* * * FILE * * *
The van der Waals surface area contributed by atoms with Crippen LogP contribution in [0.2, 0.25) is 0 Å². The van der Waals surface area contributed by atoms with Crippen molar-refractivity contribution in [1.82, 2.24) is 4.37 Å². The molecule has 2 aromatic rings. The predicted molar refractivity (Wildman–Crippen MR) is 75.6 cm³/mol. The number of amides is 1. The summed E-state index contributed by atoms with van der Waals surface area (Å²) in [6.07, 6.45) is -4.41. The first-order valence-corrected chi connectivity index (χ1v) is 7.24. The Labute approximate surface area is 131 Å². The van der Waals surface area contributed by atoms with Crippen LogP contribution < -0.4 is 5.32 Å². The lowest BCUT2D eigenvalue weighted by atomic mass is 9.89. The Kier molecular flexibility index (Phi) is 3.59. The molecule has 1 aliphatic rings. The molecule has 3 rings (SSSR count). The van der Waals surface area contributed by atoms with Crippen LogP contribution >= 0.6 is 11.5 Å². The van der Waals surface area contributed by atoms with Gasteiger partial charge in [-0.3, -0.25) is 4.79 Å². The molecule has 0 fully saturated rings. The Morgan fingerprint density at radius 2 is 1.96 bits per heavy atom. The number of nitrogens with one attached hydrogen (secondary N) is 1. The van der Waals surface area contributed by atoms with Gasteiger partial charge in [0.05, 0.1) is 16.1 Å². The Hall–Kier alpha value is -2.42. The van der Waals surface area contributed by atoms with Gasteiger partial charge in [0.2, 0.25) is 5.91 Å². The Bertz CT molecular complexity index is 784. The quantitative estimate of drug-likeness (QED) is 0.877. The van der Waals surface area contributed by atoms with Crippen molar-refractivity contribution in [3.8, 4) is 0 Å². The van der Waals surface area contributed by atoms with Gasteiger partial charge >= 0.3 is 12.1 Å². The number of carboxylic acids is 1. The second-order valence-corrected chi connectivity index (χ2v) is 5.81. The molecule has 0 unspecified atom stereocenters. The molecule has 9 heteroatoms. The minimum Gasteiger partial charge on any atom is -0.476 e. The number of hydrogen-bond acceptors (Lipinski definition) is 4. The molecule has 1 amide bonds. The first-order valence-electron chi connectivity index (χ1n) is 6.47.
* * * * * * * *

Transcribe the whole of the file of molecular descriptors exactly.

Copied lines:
The van der Waals surface area contributed by atoms with Crippen LogP contribution in [0.2, 0.25) is 0 Å². The van der Waals surface area contributed by atoms with Crippen molar-refractivity contribution in [1.82, 2.24) is 4.37 Å². The molecule has 2 aromatic rings. The predicted molar refractivity (Wildman–Crippen MR) is 75.6 cm³/mol. The number of amides is 1. The summed E-state index contributed by atoms with van der Waals surface area (Å²) in [6.07, 6.45) is -4.41. The first-order valence-corrected chi connectivity index (χ1v) is 7.24. The Labute approximate surface area is 131 Å². The van der Waals surface area contributed by atoms with Crippen LogP contribution < -0.4 is 5.32 Å². The lowest BCUT2D eigenvalue weighted by atomic mass is 9.89. The Kier molecular flexibility index (Phi) is 3.59. The molecule has 1 aliphatic rings. The molecule has 3 rings (SSSR count). The van der Waals surface area contributed by atoms with Crippen LogP contribution >= 0.6 is 11.5 Å². The van der Waals surface area contributed by atoms with Gasteiger partial charge in [-0.3, -0.25) is 4.79 Å². The molecule has 0 fully saturated rings. The Morgan fingerprint density at radius 2 is 1.96 bits per heavy atom. The number of nitrogens with one attached hydrogen (secondary N) is 1. The van der Waals surface area contributed by atoms with Gasteiger partial charge in [0.05, 0.1) is 16.1 Å². The Hall–Kier alpha value is -2.42. The van der Waals surface area contributed by atoms with Gasteiger partial charge in [0.2, 0.25) is 5.91 Å². The Bertz CT molecular complexity index is 784. The quantitative estimate of drug-likeness (QED) is 0.877. The van der Waals surface area contributed by atoms with Crippen molar-refractivity contribution in [3.8, 4) is 0 Å². The van der Waals surface area contributed by atoms with Gasteiger partial charge >= 0.3 is 12.1 Å². The number of carboxylic acids is 1. The second-order valence-corrected chi connectivity index (χ2v) is 5.81. The molecule has 0 unspecified atom stereocenters. The molecule has 9 heteroatoms. The minimum Gasteiger partial charge on any atom is -0.476 e. The number of hydrogen-bond acceptors (Lipinski definition) is 4. The molecule has 1 amide bonds. The first-order valence-electron chi connectivity index (χ1n) is 6.47.